John Keats letter to John Taylor, p. 1

John Keats, letter to John Taylor, 27 February 1818, p. 1. MA 828. Purchased by Belle da Costa Greene on behalf of J. Pierpont Morgan, 1912.


p. 1

Hampstead 27 Feb[ruar]y
London L       1818

My dear Taylor,
Your alteration strikes me as being a great
improvement. the page looks much better. And now I will
attend to the Punctuations you speak of — the comma
should be at soberly, and in the other passage the comma
should follow quiet,. I am extremely indebted to you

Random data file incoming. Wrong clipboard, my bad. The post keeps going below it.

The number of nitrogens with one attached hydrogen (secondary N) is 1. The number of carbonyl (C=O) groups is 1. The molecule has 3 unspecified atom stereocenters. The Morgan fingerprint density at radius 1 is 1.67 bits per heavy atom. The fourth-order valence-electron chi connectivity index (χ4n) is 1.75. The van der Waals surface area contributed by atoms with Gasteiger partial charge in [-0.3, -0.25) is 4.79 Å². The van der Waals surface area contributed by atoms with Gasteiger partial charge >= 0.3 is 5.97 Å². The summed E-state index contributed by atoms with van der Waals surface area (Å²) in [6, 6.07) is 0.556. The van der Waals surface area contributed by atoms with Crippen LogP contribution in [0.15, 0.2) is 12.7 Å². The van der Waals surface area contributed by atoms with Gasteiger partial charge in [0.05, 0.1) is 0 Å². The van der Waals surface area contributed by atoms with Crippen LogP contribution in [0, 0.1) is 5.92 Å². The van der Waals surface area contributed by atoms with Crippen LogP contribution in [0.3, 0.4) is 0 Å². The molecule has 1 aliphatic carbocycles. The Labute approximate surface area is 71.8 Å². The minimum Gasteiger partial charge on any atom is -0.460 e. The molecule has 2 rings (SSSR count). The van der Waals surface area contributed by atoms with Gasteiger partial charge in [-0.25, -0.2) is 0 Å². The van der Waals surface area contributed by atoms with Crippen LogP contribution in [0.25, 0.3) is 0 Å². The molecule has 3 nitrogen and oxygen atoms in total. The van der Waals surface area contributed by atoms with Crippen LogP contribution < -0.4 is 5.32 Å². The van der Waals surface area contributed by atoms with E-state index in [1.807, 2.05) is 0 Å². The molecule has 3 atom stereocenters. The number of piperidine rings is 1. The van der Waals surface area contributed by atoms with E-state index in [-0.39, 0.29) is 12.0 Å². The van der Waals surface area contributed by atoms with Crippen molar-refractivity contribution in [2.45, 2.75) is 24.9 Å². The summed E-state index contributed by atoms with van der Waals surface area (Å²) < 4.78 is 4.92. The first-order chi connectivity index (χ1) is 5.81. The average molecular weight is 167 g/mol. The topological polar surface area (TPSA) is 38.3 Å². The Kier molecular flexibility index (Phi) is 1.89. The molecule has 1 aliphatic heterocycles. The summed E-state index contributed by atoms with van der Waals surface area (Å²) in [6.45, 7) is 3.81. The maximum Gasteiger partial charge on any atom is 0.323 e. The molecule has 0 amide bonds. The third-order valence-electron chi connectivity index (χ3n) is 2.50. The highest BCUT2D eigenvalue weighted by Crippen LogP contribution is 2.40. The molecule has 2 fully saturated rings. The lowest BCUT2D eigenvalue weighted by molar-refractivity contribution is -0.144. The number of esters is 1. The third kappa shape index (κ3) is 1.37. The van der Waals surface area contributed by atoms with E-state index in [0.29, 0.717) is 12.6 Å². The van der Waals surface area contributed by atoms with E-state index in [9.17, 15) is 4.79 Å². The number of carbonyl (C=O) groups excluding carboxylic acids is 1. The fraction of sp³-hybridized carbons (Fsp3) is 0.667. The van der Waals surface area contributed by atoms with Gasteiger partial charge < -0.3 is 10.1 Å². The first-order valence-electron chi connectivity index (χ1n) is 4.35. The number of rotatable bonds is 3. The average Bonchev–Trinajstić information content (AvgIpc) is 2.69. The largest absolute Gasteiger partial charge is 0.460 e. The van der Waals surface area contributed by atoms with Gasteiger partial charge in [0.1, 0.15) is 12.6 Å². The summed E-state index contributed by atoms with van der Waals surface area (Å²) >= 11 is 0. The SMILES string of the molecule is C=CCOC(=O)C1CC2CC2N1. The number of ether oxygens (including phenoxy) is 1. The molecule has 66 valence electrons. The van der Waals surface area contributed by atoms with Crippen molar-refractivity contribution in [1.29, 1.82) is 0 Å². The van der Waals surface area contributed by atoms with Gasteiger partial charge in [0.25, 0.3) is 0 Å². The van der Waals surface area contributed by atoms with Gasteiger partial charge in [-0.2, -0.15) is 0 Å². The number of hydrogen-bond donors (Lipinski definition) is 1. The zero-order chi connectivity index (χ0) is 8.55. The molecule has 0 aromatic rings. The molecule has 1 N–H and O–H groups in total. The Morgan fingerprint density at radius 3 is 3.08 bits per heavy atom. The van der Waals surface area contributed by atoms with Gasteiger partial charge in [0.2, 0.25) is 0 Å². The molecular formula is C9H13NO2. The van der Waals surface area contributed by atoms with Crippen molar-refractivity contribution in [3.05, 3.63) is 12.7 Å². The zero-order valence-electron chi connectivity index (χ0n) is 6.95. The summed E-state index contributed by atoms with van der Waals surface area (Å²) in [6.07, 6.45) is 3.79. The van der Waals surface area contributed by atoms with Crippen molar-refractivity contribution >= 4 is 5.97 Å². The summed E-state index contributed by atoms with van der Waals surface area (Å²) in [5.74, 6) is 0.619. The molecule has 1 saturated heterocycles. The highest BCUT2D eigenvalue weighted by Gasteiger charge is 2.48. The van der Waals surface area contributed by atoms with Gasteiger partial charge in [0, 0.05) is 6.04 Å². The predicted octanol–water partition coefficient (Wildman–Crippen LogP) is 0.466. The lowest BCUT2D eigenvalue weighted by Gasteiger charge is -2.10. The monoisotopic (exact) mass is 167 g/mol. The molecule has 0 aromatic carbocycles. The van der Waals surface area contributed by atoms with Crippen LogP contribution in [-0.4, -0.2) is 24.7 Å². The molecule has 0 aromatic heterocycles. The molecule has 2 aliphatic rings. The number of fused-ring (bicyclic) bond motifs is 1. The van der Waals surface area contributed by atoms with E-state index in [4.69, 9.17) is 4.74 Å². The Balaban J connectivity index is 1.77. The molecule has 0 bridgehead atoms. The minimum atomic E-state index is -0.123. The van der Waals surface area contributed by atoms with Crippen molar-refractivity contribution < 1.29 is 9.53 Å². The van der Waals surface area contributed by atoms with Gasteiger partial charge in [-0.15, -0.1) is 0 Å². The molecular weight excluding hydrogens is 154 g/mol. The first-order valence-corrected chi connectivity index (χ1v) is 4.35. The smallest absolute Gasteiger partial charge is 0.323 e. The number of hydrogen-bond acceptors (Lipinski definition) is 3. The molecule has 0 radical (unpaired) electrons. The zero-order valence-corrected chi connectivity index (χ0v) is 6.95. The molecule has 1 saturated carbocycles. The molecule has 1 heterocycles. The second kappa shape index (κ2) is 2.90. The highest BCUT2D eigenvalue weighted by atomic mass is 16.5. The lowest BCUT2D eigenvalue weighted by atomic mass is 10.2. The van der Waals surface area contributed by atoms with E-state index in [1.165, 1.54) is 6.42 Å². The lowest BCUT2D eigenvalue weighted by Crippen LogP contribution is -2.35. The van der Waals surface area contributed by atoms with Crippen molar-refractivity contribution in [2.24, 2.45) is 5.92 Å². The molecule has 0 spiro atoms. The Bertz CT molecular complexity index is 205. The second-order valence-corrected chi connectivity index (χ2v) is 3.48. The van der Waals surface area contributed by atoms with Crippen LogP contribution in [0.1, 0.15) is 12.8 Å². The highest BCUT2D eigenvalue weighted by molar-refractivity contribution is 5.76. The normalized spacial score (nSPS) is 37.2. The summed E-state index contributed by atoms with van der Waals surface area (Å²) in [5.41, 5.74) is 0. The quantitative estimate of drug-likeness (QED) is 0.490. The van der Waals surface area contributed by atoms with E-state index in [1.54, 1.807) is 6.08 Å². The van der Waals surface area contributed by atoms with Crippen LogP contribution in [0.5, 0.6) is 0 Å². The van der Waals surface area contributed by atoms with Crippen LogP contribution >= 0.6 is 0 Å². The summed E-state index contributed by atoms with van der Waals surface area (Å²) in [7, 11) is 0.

for this attention and also for your after admonitions.
It is a sorry thing for me that any one should have
to overcome Prejudices in reading my Verses. that affects
me more than any hypercriticism on any particular
Passage. In Endymion I have most likely but
moved into the Go-cart from the leading strings.
In Poetry I have a few Axioms, and you will see
how far I am from their Centre. 1st I think Poetry should
surprise by a fine excess and not by Singularity —
it should strike the Reader as a wording of his own highest
thoughts, and appear almost a Remembrance —
2nd Its touches of Beauty should never be half way
thereby making the reader breathless instead of content:
the use, the progress, the setting of imagery should like
the sun come natural[,] natural too [sic] him—shine over